The Oaks News
Dumbarton Oaks Acquires Seventeenth-Century Monument Guide
When we think of the Grand Tour, it is the English rather than the Dutch who first come to mind. Yet, seventeenth-century Holland (or, more correctly, the United Provinces) was a rich mercantile empire with trading outposts as far the island of Kyushu in Japan and colonial settlements and plantations, such as Surinam, in South America, India, and Africa. A community of enterprising travelers and cartographers, the Dutch engaged in the exploration of the New World just as they were rediscovering the legacy of classical antiquity. They were thus the principal audience for the Theatrum Civitatum et Admirandorum Italiae, whose first three volumes, originally published in 1663, have recently been acquired by Dumbarton Oaks. Usually translated as the “Town Book of Italy,” this project was a brainchild of the leading Amsterdam mapmaker Johannes Blaeu (1599–1673), who ran one of the city’s largest printing establishments. Published in Latin, which was still the lingua franca at the time, it was intended as a cultural and historical guide as well as a cartographic atlas for the educated elite, curious about the past and present of one of the heartlands of European civilization.
Blaeu’s original idea was an ambitious publication that would have comprised a total of ten volumes, five of which were supposed to deal with the monuments of ancient Rome, organized into specific types, and another five with the main attractions of various states of seventeenth-century Italy. Nine years after the appearance of the three initial volumes, however, his main workshop was destroyed by fire, with much of the material ready for publication irredeemably lost. Blaeu’s heirs continued his work, adding in 1683 two more volumes on Piedmont and Savoy, but were unable to complete the full series. Yet, even in this incomplete form, the “Town Book of Italy” was a success, as attested by subsequent editions produced by other Amsterdam publishers well into the eighteenth century.
The three luxurious volumes at Dumbarton Oaks, bound in the original Dutch vellum with gilt borders, feature over a hundred engraved plates (mostly maps and views), some of which are hand-colored. The first volume, dealing with the cities of the Papal States, is a rich visual and textual introduction to their main monuments and landmarks, beginning with a brief outline of the pivotal historical events, the leading local families, and other important characters, followed by the survey of the principal buildings. Some illustrations also represent major gardens, such as those of Frascati and Tivoli, as well as sacred and devotional sites located in the immediate vicinity.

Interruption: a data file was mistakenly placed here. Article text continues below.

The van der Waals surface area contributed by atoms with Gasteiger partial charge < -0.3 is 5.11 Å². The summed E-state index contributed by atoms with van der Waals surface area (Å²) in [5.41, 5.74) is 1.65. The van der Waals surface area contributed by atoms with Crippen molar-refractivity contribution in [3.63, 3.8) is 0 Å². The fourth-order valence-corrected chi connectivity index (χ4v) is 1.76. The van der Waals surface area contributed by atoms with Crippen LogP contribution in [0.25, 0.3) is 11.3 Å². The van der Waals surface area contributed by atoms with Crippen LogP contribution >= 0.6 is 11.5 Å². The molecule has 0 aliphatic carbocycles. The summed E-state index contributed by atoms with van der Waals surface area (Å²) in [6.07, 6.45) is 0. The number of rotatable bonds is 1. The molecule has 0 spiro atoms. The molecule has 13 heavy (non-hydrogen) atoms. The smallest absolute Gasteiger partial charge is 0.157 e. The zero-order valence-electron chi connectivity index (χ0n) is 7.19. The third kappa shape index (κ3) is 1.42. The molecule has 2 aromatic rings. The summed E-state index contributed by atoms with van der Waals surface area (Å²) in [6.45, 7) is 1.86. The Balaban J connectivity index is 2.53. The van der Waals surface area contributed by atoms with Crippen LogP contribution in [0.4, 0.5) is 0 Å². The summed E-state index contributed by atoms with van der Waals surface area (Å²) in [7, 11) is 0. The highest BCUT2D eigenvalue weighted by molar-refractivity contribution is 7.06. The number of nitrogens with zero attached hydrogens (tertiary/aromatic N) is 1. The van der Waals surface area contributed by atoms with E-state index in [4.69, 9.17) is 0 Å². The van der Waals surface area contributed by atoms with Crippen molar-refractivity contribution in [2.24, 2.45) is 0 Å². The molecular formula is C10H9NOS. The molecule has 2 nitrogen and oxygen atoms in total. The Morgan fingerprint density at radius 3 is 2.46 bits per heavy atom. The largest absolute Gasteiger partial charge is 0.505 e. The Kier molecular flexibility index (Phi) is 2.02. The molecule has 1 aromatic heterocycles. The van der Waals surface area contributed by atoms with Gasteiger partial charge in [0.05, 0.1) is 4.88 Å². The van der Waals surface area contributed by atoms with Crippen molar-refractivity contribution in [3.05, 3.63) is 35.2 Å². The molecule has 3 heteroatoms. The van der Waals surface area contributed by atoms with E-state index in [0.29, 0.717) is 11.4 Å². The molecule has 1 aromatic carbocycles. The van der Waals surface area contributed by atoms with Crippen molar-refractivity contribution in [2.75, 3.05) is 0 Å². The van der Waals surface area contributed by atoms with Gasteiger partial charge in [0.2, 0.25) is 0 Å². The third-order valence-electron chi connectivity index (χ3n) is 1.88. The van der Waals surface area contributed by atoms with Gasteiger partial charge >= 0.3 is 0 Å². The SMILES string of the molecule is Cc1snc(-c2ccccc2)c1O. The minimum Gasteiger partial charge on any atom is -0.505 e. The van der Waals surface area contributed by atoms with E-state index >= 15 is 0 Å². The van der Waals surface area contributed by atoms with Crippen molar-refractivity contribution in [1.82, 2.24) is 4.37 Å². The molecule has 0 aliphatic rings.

The second volume, on the monuments of ancient Rome, includes sections on circuses, theaters, and amphitheaters; its important focus, however, is on Egyptian obelisks with meticulously recorded hieroglyphic inscriptions, a source of scholarly fascination throughout the seventeenth century. A special highlight is an account of the moving of the Vatican Obelisk in front of St. Peter’s Basilica, one of the greatest engineering feats of the sixteenth century, carried out in 1586 by the papal architect Domenico Fontana. For Blaeu and his readers, the glory of the ancient Rome, therefore, was always interlaced with the achievements of the modern city.
Finally, the third volume, which deals with Naples and Sicily, pays much attention to the natural attractions of these regions, especially the unique geology and vegetation in the areas of volcanic activity, such as Mount Vesuvius and the Phlegraean Fields.
For Dumbarton Oaks, the acquisition of these three fascinating volumes coincides with the increasing focus of its Garden and Landscape Studies program on urban landscape studies, supported by a generous grant by the Andrew W. Mellon Foundation. By putting this rare and incredibly rich resource at the service of scholarship, we hope to promote a deeper understanding of the intricate and dynamic relationships that exist between the natural environment and urban form, putting them in a broad historical perspective.
Margaret Mee’s Painting Included in the Opening Ceremony
If you look carefully at the stage set at the opening ceremony of the 2016 Summer Olympics in Rio, you’ll see a suite of eighty brightly colored collages of plants in the background. Among the illustrations of plants, which come from a number of sources, is one delicately shaded and photorealistic example from the Rare Book Collection at Dumbarton Oaks.